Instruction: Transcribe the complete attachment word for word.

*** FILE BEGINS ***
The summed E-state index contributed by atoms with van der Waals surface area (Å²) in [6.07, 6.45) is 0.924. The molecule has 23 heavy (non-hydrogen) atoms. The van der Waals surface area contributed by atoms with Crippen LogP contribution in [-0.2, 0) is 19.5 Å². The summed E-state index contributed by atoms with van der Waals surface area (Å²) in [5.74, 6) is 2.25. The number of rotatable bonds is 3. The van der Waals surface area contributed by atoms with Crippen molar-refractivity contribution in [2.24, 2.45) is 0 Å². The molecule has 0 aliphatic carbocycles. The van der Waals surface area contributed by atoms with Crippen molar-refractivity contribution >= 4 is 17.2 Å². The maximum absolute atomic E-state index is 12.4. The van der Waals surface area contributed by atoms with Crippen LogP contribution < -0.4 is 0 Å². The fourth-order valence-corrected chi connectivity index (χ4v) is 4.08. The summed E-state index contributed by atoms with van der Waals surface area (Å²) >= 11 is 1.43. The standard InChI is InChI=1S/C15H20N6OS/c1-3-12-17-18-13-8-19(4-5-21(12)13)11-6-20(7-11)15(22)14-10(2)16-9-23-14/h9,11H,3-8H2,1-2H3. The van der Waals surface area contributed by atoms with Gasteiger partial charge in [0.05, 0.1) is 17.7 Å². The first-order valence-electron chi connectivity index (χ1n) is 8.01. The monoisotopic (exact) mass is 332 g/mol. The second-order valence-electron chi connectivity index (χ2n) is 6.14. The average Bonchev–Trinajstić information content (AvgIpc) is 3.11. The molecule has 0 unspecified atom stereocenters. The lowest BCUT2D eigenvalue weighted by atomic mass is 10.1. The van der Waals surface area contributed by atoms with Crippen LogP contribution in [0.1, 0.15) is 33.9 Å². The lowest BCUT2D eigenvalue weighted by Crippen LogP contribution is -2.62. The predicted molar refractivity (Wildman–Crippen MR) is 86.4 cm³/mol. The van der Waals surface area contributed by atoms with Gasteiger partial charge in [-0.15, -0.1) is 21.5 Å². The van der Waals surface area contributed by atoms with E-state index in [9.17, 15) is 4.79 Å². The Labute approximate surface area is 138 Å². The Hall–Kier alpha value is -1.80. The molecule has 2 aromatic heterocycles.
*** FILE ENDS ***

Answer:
The summed E-state index contributed by atoms with van der Waals surface area (Å²) in [6.07, 6.45) is 0.924. The molecule has 23 heavy (non-hydrogen) atoms. The van der Waals surface area contributed by atoms with Crippen LogP contribution in [-0.2, 0) is 19.5 Å². The summed E-state index contributed by atoms with van der Waals surface area (Å²) in [5.74, 6) is 2.25. The number of rotatable bonds is 3. The van der Waals surface area contributed by atoms with Crippen molar-refractivity contribution in [2.24, 2.45) is 0 Å². The molecule has 0 aliphatic carbocycles. The van der Waals surface area contributed by atoms with Crippen molar-refractivity contribution >= 4 is 17.2 Å². The maximum absolute atomic E-state index is 12.4. The van der Waals surface area contributed by atoms with Crippen LogP contribution < -0.4 is 0 Å². The fourth-order valence-corrected chi connectivity index (χ4v) is 4.08. The summed E-state index contributed by atoms with van der Waals surface area (Å²) >= 11 is 1.43. The standard InChI is InChI=1S/C15H20N6OS/c1-3-12-17-18-13-8-19(4-5-21(12)13)11-6-20(7-11)15(22)14-10(2)16-9-23-14/h9,11H,3-8H2,1-2H3. The van der Waals surface area contributed by atoms with Gasteiger partial charge in [0.05, 0.1) is 17.7 Å². The first-order valence-electron chi connectivity index (χ1n) is 8.01. The monoisotopic (exact) mass is 332 g/mol. The second-order valence-electron chi connectivity index (χ2n) is 6.14. The average Bonchev–Trinajstić information content (AvgIpc) is 3.11. The molecule has 0 unspecified atom stereocenters. The lowest BCUT2D eigenvalue weighted by atomic mass is 10.1. The van der Waals surface area contributed by atoms with Crippen LogP contribution in [0.1, 0.15) is 33.9 Å². The lowest BCUT2D eigenvalue weighted by Crippen LogP contribution is -2.62. The predicted molar refractivity (Wildman–Crippen MR) is 86.4 cm³/mol. The van der Waals surface area contributed by atoms with Gasteiger partial charge in [-0.15, -0.1) is 21.5 Å². The van der Waals surface area contributed by atoms with E-state index in [9.17, 15) is 4.79 Å². The Labute approximate surface area is 138 Å². The Hall–Kier alpha value is -1.80. The molecule has 2 aromatic heterocycles.